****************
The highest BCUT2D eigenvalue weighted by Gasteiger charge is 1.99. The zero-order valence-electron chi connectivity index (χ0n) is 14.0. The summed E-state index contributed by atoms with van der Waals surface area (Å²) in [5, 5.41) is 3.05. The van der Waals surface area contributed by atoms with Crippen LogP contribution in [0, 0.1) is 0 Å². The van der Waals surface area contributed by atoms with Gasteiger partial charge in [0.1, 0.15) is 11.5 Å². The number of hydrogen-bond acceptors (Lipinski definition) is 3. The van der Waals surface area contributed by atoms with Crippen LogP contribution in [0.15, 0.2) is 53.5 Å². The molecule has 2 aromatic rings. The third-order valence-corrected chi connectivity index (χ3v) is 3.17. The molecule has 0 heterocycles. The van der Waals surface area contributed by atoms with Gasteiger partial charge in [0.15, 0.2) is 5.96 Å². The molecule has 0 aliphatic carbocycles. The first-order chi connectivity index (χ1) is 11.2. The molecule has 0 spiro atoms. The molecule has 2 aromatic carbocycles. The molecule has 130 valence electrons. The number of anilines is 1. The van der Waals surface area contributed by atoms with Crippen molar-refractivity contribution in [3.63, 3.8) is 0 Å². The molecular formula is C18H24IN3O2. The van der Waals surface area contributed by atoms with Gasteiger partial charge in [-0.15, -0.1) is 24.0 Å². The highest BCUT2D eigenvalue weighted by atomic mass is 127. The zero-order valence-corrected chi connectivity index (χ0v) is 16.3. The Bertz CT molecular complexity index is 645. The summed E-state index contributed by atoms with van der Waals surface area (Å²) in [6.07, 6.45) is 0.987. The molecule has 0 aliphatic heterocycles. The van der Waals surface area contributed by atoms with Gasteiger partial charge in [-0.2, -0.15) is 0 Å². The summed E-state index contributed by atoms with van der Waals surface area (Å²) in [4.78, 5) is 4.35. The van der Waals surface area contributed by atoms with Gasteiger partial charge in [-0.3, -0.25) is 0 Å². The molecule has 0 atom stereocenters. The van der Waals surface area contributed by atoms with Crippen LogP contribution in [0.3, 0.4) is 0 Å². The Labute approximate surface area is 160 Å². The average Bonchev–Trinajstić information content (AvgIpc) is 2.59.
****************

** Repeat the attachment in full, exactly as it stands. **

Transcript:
The highest BCUT2D eigenvalue weighted by Gasteiger charge is 1.99. The zero-order valence-electron chi connectivity index (χ0n) is 14.0. The summed E-state index contributed by atoms with van der Waals surface area (Å²) in [5, 5.41) is 3.05. The van der Waals surface area contributed by atoms with Crippen LogP contribution in [0, 0.1) is 0 Å². The van der Waals surface area contributed by atoms with Gasteiger partial charge in [0.1, 0.15) is 11.5 Å². The number of hydrogen-bond acceptors (Lipinski definition) is 3. The van der Waals surface area contributed by atoms with Crippen LogP contribution in [0.15, 0.2) is 53.5 Å². The molecule has 2 aromatic rings. The third-order valence-corrected chi connectivity index (χ3v) is 3.17. The molecule has 0 heterocycles. The van der Waals surface area contributed by atoms with Gasteiger partial charge in [0.15, 0.2) is 5.96 Å². The molecule has 0 aliphatic carbocycles. The first-order chi connectivity index (χ1) is 11.2. The molecule has 0 spiro atoms. The molecule has 2 aromatic carbocycles. The molecule has 130 valence electrons. The number of anilines is 1. The van der Waals surface area contributed by atoms with Crippen molar-refractivity contribution in [3.63, 3.8) is 0 Å². The molecular formula is C18H24IN3O2. The van der Waals surface area contributed by atoms with Gasteiger partial charge in [-0.15, -0.1) is 24.0 Å². The highest BCUT2D eigenvalue weighted by atomic mass is 127. The zero-order valence-corrected chi connectivity index (χ0v) is 16.3. The Bertz CT molecular complexity index is 645. The summed E-state index contributed by atoms with van der Waals surface area (Å²) in [6.07, 6.45) is 0.987. The molecule has 0 aliphatic heterocycles. The van der Waals surface area contributed by atoms with Gasteiger partial charge in [-0.2, -0.15) is 0 Å². The summed E-state index contributed by atoms with van der Waals surface area (Å²) in [4.78, 5) is 4.35. The van der Waals surface area contributed by atoms with Gasteiger partial charge in [-0.3, -0.25) is 0 Å². The molecule has 0 atom stereocenters. The van der Waals surface area contributed by atoms with Crippen LogP contribution in [0.3, 0.4) is 0 Å². The Labute approximate surface area is 160 Å². The average Bonchev–Trinajstić information content (AvgIpc) is 2.59.